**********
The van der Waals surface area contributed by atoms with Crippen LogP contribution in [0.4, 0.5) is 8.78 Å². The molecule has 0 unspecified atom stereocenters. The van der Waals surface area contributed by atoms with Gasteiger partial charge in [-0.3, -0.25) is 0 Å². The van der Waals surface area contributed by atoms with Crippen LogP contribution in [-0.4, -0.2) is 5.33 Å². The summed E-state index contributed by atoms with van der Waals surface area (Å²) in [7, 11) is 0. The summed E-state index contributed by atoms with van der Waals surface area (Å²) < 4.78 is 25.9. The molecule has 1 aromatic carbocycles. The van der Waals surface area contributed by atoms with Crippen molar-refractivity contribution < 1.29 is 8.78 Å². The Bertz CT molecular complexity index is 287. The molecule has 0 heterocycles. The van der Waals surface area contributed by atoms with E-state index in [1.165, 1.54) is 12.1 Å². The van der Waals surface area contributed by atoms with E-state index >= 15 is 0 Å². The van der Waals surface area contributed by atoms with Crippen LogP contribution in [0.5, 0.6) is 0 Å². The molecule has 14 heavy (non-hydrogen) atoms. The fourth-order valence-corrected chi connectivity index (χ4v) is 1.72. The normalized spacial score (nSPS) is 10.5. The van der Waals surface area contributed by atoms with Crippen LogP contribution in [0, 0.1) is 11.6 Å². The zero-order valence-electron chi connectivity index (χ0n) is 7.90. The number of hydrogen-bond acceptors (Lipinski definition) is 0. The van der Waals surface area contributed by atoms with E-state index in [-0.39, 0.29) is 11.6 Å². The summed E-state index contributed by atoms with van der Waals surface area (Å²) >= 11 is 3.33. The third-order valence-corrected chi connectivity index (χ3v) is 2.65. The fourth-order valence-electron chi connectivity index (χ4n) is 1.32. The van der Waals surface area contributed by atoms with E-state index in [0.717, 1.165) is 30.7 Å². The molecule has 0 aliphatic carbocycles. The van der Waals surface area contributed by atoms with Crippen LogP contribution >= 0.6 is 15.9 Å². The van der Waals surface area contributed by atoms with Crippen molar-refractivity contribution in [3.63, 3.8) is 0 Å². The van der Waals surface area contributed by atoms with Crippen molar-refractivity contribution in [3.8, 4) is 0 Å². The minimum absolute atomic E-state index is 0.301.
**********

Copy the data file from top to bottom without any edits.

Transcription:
The van der Waals surface area contributed by atoms with Crippen LogP contribution in [0.4, 0.5) is 8.78 Å². The molecule has 0 unspecified atom stereocenters. The van der Waals surface area contributed by atoms with Gasteiger partial charge in [-0.3, -0.25) is 0 Å². The van der Waals surface area contributed by atoms with Crippen LogP contribution in [-0.4, -0.2) is 5.33 Å². The summed E-state index contributed by atoms with van der Waals surface area (Å²) in [7, 11) is 0. The summed E-state index contributed by atoms with van der Waals surface area (Å²) < 4.78 is 25.9. The molecule has 1 aromatic carbocycles. The van der Waals surface area contributed by atoms with Crippen molar-refractivity contribution < 1.29 is 8.78 Å². The Bertz CT molecular complexity index is 287. The molecule has 0 heterocycles. The van der Waals surface area contributed by atoms with E-state index in [1.165, 1.54) is 12.1 Å². The van der Waals surface area contributed by atoms with E-state index >= 15 is 0 Å². The van der Waals surface area contributed by atoms with Crippen LogP contribution in [0.5, 0.6) is 0 Å². The molecule has 14 heavy (non-hydrogen) atoms. The fourth-order valence-corrected chi connectivity index (χ4v) is 1.72. The normalized spacial score (nSPS) is 10.5. The van der Waals surface area contributed by atoms with Crippen LogP contribution in [0, 0.1) is 11.6 Å². The zero-order valence-electron chi connectivity index (χ0n) is 7.90. The number of hydrogen-bond acceptors (Lipinski definition) is 0. The van der Waals surface area contributed by atoms with E-state index in [-0.39, 0.29) is 11.6 Å². The summed E-state index contributed by atoms with van der Waals surface area (Å²) >= 11 is 3.33. The third-order valence-corrected chi connectivity index (χ3v) is 2.65. The fourth-order valence-electron chi connectivity index (χ4n) is 1.32. The van der Waals surface area contributed by atoms with E-state index in [0.717, 1.165) is 30.7 Å². The molecule has 0 aliphatic carbocycles. The van der Waals surface area contributed by atoms with Crippen LogP contribution >= 0.6 is 15.9 Å². The van der Waals surface area contributed by atoms with Crippen molar-refractivity contribution in [3.63, 3.8) is 0 Å². The van der Waals surface area contributed by atoms with Crippen molar-refractivity contribution in [3.8, 4) is 0 Å². The minimum absolute atomic E-state index is 0.301.